AS IT STANDS -5 – Jason Day, Brendon Todd; -4 – Scottie Scheffler, Martin Kaymer, Xander Schauffele, Bud Cauley, Zach Johnson, Brooks Koepka, Justin Rose, Brendan Steele, Mike Lorenzo-Vera. OTHERS -2 – Tiger Woods, Bryson DeChambeau; Par – Rory McIlroy; Jordan Spieth, Robert MacIntyre
Jason Day and Brendon Todd share a slender lead going into day two of the US PGA Championship.
Day, 32, carded a blemish-free five-under 65 to post the early clubhouse lead at TPC Harding Park in the first major of this reshuffled season and, with the wind picking up as the afternoon session got underway, it looked like he would be out alone in front by the day’s end.
However, Todd, a two-time winner on the PGA Tour this season, had other ideas. The American holed a gutsy putt for par on the last to join Day at the top of the leaderboard.
A group of nine players, including back-to-back defending champion Brooks Koepka, are one shot adrift on four-under, with eight more on three-under.
All told, there are 48 players within four shots of the lead, 15-time major champion Tiger Woods amongst them . The 44-year-old, who is looking to win the US PGA for a record-equalling fifth time, opened with a two-under 68 - his lowest first round in a major since the 2012 Open.
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Day rediscovers his mojo
Australian ace Day, a winner of the Wanamaker trophy in 2015, carded his lowest-ever opening round in the championship to hit the front and continue his recent resurgence.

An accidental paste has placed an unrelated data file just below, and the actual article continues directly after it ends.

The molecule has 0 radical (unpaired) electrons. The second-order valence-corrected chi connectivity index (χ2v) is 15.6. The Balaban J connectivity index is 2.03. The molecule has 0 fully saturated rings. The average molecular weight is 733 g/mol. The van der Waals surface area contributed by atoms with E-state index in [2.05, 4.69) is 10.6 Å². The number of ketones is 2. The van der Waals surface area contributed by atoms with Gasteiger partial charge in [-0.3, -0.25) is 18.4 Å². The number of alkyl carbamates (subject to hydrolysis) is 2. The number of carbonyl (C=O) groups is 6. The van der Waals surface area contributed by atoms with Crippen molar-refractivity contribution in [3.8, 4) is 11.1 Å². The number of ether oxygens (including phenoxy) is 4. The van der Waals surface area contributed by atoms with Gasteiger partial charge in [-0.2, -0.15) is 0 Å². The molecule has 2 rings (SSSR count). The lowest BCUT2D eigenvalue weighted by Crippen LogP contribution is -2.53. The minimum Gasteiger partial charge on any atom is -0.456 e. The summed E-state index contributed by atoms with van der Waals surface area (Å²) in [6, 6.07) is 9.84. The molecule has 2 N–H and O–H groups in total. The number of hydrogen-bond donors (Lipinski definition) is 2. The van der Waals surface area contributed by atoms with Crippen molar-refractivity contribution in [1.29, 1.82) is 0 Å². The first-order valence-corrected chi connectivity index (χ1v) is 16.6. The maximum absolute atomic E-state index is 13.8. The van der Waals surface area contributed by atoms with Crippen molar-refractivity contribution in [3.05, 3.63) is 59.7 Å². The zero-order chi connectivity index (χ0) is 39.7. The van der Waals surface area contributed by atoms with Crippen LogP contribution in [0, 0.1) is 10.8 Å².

The former world No.1, who recently announced his split from long-time swing coach Colin Swatton, came into this week off the back of three consecutive top-10 finishes on the PGA Tour, having missed the cut in three of his previous four events.
After getting his latest major bid underway, he explained how a change in attitude has contributed to a turnaround in his fortunes.
“I finally had enough of feeling sorry for myself and it's easy to do that in this game because it is so mentally tough,” said Day. “You can start blaming everything else but yourself. Sometimes you've just got to pull your pants up and just move on.
“I feel like the momentum that I've had over the last three starts has kind of seeped into this week. The funny thing is that every day I'm excited to go back to the golf course and play, whereas before I was struggling to get up and going, ‘Do I want to kind of put myself through this again?’ To be honest, I'm excited to get out and play every week now.”
As for Todd, the Pennsylvania-born 35-year-old's incredible resurgence continues in what is just his second major start since the 2015 US PGA at Whistling Straits.
"I would say that's very satisfying to be in my first [US PGA] in five years and play well and be comfortable in the moment and the situation," he said. "I'm just going to try and try to take this momentum into the rest of the week and have some fun."
History motivating Brooks
Defending champion Brooks Koepka, meanwhile, explained how a place in golf history is helping motivate him this week.
Victory this week would see the 30-year-old become the first player in the strokeplay era of the US PGA – and just the second overall – to win the title three years on the spin.
He had the opportunity to ‘three-peat’ in last year’s US Open and came up just short. That, he says, is something he’s determined not to let happen again.
“It would mean extra because I wasn't able to do it at the US Open,” said Koepka. That drove me nuts a little bit. I played good golf, but I just got beat by Gary.
“To do it here, it would be specialI think there's, what, six guys that have ever won three [majors] in a row. Not a bad list to be on. The whole goal every time we tee it up in a major is to win them. The whole year is spent prepping for these four.”